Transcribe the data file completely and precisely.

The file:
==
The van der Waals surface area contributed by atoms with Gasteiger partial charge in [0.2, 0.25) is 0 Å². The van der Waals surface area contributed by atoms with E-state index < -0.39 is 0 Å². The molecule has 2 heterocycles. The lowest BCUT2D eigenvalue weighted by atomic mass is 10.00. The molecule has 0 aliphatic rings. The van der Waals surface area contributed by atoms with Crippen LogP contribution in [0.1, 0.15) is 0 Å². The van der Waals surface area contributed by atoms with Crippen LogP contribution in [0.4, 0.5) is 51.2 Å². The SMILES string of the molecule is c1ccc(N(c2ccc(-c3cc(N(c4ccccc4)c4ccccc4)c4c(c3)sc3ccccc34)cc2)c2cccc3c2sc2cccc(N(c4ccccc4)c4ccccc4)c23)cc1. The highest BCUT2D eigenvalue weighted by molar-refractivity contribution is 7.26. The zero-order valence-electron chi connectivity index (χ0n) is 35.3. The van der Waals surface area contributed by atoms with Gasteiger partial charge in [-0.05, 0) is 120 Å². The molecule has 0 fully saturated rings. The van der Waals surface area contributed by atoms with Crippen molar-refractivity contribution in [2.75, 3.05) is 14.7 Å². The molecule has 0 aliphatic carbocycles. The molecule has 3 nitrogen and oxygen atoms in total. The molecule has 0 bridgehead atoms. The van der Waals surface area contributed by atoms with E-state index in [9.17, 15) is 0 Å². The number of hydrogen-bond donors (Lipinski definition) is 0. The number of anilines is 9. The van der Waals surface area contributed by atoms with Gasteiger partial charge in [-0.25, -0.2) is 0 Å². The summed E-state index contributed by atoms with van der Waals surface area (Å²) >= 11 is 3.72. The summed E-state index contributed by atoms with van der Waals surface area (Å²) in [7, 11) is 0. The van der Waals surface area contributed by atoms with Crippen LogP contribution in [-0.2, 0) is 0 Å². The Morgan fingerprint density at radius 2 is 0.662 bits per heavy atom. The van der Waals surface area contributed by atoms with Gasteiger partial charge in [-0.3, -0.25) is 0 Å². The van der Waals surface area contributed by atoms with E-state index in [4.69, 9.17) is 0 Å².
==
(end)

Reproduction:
The van der Waals surface area contributed by atoms with Gasteiger partial charge in [0.2, 0.25) is 0 Å². The van der Waals surface area contributed by atoms with E-state index < -0.39 is 0 Å². The molecule has 2 heterocycles. The lowest BCUT2D eigenvalue weighted by atomic mass is 10.00. The molecule has 0 aliphatic rings. The van der Waals surface area contributed by atoms with Crippen LogP contribution in [0.1, 0.15) is 0 Å². The van der Waals surface area contributed by atoms with Crippen LogP contribution in [0.4, 0.5) is 51.2 Å². The SMILES string of the molecule is c1ccc(N(c2ccc(-c3cc(N(c4ccccc4)c4ccccc4)c4c(c3)sc3ccccc34)cc2)c2cccc3c2sc2cccc(N(c4ccccc4)c4ccccc4)c23)cc1. The highest BCUT2D eigenvalue weighted by molar-refractivity contribution is 7.26. The zero-order valence-electron chi connectivity index (χ0n) is 35.3. The van der Waals surface area contributed by atoms with Gasteiger partial charge in [-0.05, 0) is 120 Å². The molecule has 0 fully saturated rings. The van der Waals surface area contributed by atoms with Crippen molar-refractivity contribution in [2.75, 3.05) is 14.7 Å². The molecule has 0 aliphatic carbocycles. The molecule has 3 nitrogen and oxygen atoms in total. The molecule has 0 bridgehead atoms. The van der Waals surface area contributed by atoms with E-state index in [9.17, 15) is 0 Å². The number of hydrogen-bond donors (Lipinski definition) is 0. The number of anilines is 9. The van der Waals surface area contributed by atoms with Gasteiger partial charge in [-0.25, -0.2) is 0 Å². The summed E-state index contributed by atoms with van der Waals surface area (Å²) >= 11 is 3.72. The summed E-state index contributed by atoms with van der Waals surface area (Å²) in [7, 11) is 0. The van der Waals surface area contributed by atoms with Crippen LogP contribution in [-0.2, 0) is 0 Å². The Morgan fingerprint density at radius 2 is 0.662 bits per heavy atom. The van der Waals surface area contributed by atoms with Gasteiger partial charge in [-0.3, -0.25) is 0 Å². The van der Waals surface area contributed by atoms with E-state index in [4.69, 9.17) is 0 Å².